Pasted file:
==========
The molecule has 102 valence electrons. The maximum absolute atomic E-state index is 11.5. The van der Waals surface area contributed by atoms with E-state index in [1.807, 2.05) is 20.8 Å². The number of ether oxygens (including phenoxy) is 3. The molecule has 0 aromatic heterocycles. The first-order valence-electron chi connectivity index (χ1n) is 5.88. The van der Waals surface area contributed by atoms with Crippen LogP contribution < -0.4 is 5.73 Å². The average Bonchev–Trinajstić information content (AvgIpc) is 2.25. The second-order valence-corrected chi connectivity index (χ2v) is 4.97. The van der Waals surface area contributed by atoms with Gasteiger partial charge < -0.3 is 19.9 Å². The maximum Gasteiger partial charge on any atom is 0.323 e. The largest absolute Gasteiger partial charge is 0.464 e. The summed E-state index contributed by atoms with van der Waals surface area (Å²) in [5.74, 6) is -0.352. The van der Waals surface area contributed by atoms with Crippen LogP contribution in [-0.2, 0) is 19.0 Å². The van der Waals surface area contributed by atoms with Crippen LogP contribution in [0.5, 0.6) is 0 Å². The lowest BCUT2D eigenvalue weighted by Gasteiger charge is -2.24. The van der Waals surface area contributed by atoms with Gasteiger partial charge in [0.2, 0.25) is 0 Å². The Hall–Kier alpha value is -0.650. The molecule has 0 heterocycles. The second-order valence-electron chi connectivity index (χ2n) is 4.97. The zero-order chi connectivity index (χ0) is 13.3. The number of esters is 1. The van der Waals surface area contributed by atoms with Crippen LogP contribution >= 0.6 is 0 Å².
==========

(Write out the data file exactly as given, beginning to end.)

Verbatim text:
The molecule has 102 valence electrons. The maximum absolute atomic E-state index is 11.5. The van der Waals surface area contributed by atoms with E-state index in [1.807, 2.05) is 20.8 Å². The number of ether oxygens (including phenoxy) is 3. The molecule has 0 aromatic heterocycles. The first-order valence-electron chi connectivity index (χ1n) is 5.88. The van der Waals surface area contributed by atoms with Crippen LogP contribution < -0.4 is 5.73 Å². The average Bonchev–Trinajstić information content (AvgIpc) is 2.25. The second-order valence-corrected chi connectivity index (χ2v) is 4.97. The van der Waals surface area contributed by atoms with Gasteiger partial charge < -0.3 is 19.9 Å². The maximum Gasteiger partial charge on any atom is 0.323 e. The largest absolute Gasteiger partial charge is 0.464 e. The summed E-state index contributed by atoms with van der Waals surface area (Å²) in [5.74, 6) is -0.352. The van der Waals surface area contributed by atoms with Crippen LogP contribution in [-0.2, 0) is 19.0 Å². The van der Waals surface area contributed by atoms with Crippen LogP contribution in [0.5, 0.6) is 0 Å². The lowest BCUT2D eigenvalue weighted by Gasteiger charge is -2.24. The van der Waals surface area contributed by atoms with Gasteiger partial charge in [0.2, 0.25) is 0 Å². The Hall–Kier alpha value is -0.650. The molecule has 0 heterocycles. The second-order valence-electron chi connectivity index (χ2n) is 4.97. The zero-order chi connectivity index (χ0) is 13.3. The number of esters is 1. The van der Waals surface area contributed by atoms with Crippen LogP contribution >= 0.6 is 0 Å².